The album stomps to life with Save Us, an angry protest (well, as angry as Macca will ever get) which draws some comparison to the fuzzbox guitar of the Fabs' Revolution. Being A) a former Beatle and B) Paul McCartney, such comparisons with that little rock'n'roll band from Liverpool are inevitable. McCartney, however, has never tried shying away from his past, but not wishing to be ironic or cute, he embraces his heritage, even using it as a platform for broader reflection. Thus Early Days seeks to reset perceptions of who did what in the L&M partnership, both lyrically and melodically through the kind of acoustic balladry that made Fool On The Hill and Blackbird such fragrant entries to the Beatle body of work. 

It's here you become acutely aware that Paul McCartney may be the only living, working musician who can justifiably carry the tag Beatlesque' (sorry Liam), but that doesn't mean he feels compelled to slavishly follow the formula. True, Queenie Eye walks into the The Beatles' whimsy, and its rhythm track bears more than a passing resemblance to the Starr/McCartney forerunner of drum'n'bass, but here the listener starts thinking: "Am I listening to a Paul McCartney song that references The Beatles, or am I listening to a Paul McCartney song that I expect to reference The Beatles?"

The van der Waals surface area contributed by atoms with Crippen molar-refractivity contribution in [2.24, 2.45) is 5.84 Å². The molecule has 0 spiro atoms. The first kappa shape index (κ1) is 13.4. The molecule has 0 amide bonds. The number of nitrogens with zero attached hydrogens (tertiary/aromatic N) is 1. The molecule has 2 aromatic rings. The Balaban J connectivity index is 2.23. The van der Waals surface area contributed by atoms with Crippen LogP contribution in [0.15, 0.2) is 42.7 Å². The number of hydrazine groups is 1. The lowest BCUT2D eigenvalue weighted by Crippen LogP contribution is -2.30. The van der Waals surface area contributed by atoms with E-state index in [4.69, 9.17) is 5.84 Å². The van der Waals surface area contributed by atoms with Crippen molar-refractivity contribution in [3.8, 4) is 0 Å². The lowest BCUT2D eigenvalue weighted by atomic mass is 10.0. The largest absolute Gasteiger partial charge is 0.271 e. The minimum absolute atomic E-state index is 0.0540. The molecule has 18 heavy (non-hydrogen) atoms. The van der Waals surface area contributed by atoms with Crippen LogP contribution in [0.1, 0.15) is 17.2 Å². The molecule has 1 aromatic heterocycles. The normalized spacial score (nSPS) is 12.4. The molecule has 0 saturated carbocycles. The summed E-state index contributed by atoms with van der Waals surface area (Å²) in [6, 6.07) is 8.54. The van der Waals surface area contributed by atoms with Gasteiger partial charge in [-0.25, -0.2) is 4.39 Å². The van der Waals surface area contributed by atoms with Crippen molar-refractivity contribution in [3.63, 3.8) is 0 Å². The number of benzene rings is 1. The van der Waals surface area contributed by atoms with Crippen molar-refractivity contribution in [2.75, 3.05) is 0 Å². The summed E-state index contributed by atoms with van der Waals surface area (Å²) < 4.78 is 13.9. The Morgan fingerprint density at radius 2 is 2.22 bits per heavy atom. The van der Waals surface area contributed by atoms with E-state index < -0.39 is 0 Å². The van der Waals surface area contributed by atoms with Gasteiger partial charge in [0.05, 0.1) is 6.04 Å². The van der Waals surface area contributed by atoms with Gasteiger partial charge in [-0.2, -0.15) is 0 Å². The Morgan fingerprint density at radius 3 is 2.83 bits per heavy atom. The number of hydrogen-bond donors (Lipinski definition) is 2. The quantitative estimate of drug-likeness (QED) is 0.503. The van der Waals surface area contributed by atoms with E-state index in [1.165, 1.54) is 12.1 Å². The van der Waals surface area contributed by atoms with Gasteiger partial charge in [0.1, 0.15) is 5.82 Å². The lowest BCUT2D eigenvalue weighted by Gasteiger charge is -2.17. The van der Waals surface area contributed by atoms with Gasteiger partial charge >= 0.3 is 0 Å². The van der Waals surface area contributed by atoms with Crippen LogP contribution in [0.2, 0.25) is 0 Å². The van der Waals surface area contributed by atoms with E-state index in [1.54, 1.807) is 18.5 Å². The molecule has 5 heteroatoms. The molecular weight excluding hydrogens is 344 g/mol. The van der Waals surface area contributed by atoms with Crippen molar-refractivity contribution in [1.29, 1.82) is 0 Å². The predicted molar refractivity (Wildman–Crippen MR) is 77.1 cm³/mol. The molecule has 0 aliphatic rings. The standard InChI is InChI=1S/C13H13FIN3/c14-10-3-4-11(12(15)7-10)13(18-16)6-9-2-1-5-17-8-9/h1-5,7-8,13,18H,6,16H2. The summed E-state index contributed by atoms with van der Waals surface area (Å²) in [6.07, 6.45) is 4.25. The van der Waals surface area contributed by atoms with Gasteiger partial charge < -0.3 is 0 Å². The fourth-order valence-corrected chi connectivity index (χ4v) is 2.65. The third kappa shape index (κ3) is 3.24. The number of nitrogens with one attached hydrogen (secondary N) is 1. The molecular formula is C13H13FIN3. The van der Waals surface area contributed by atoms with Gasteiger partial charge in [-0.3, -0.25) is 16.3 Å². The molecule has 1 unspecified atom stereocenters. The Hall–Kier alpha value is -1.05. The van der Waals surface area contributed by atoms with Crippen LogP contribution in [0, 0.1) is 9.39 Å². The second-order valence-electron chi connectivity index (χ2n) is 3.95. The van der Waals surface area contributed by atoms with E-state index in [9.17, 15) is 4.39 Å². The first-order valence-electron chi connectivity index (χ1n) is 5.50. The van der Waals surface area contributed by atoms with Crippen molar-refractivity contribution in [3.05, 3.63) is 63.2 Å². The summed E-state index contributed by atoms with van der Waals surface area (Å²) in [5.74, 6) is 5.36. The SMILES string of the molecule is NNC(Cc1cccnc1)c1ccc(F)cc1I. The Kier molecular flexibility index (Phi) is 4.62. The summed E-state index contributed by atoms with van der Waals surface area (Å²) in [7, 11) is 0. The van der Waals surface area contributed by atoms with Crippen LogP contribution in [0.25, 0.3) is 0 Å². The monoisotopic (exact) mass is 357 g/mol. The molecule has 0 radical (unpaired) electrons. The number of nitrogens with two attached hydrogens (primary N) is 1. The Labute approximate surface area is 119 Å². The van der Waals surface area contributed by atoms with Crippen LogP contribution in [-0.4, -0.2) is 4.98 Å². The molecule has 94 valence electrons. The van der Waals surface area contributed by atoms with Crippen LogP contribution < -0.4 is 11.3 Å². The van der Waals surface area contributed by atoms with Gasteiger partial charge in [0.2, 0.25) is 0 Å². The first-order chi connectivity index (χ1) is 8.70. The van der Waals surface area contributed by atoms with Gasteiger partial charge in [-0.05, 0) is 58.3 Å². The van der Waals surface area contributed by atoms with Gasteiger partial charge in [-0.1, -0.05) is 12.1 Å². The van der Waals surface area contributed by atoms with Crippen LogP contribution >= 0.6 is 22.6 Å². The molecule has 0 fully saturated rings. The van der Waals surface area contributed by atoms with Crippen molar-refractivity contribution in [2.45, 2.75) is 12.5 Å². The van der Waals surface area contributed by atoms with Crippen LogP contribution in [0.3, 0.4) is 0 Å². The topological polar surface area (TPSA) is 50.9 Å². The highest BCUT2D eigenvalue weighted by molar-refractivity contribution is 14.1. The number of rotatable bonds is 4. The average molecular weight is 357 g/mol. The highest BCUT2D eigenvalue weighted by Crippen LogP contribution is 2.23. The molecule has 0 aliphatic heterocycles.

Overall, there is a compelling energy about New, and none more so than on its title track, which dances through a pop sensibility that straddles both the old (Swinging Sixties) and the new (the not-so swinging...erm...whatever decade we're in now). Appreciate is a brave stab at modernity that might not work quite so well, but it is still a more present McCartney than some of the doe-eyed family-friendly fare of his recent musical history.

It can't be easy being Paul McCartney. It can't be easy being a living legend, a national treasure and one of the most famous human beings in the 20th century or indeed any century rolled into one. He is, or at least appears to be, normal, and if that is just act - as his critics have said it is - he's managed to maintain it for more than 50 years. He will maintain that it is down to his working class Liverpudlian roots, that he's just carrying on doing what he does because that's all he's known, and all he's known is to carry on doing what he does best. And while the earnest intent hasn't always been matched by the output, on New, it's there in spades.